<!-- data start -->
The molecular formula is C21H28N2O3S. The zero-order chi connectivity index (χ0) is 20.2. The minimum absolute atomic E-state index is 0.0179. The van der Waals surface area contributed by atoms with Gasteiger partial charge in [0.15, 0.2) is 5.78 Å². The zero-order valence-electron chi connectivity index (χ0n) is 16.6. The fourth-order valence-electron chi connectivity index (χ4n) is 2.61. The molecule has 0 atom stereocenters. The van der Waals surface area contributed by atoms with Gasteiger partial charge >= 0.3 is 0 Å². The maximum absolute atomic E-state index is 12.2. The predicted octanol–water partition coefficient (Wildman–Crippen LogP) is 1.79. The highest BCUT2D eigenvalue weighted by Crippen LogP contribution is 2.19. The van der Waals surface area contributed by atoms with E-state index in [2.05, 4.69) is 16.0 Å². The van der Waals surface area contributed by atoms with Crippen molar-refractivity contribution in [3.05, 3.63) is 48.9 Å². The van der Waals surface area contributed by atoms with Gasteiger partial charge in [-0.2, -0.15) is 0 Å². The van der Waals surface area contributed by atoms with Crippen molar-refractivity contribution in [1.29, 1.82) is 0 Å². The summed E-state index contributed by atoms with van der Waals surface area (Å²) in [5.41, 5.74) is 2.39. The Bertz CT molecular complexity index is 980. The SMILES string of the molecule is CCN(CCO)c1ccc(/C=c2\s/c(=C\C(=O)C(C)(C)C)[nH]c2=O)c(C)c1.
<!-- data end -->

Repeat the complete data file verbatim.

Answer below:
The molecular formula is C21H28N2O3S. The zero-order chi connectivity index (χ0) is 20.2. The minimum absolute atomic E-state index is 0.0179. The van der Waals surface area contributed by atoms with Gasteiger partial charge in [0.15, 0.2) is 5.78 Å². The zero-order valence-electron chi connectivity index (χ0n) is 16.6. The fourth-order valence-electron chi connectivity index (χ4n) is 2.61. The molecule has 0 atom stereocenters. The van der Waals surface area contributed by atoms with Gasteiger partial charge >= 0.3 is 0 Å². The maximum absolute atomic E-state index is 12.2. The predicted octanol–water partition coefficient (Wildman–Crippen LogP) is 1.79. The highest BCUT2D eigenvalue weighted by Crippen LogP contribution is 2.19. The van der Waals surface area contributed by atoms with E-state index in [2.05, 4.69) is 16.0 Å². The van der Waals surface area contributed by atoms with Crippen molar-refractivity contribution in [3.05, 3.63) is 48.9 Å². The van der Waals surface area contributed by atoms with Gasteiger partial charge in [-0.2, -0.15) is 0 Å². The van der Waals surface area contributed by atoms with Crippen molar-refractivity contribution in [1.29, 1.82) is 0 Å². The summed E-state index contributed by atoms with van der Waals surface area (Å²) in [5.41, 5.74) is 2.39. The Bertz CT molecular complexity index is 980. The SMILES string of the molecule is CCN(CCO)c1ccc(/C=c2\s/c(=C\C(=O)C(C)(C)C)[nH]c2=O)c(C)c1.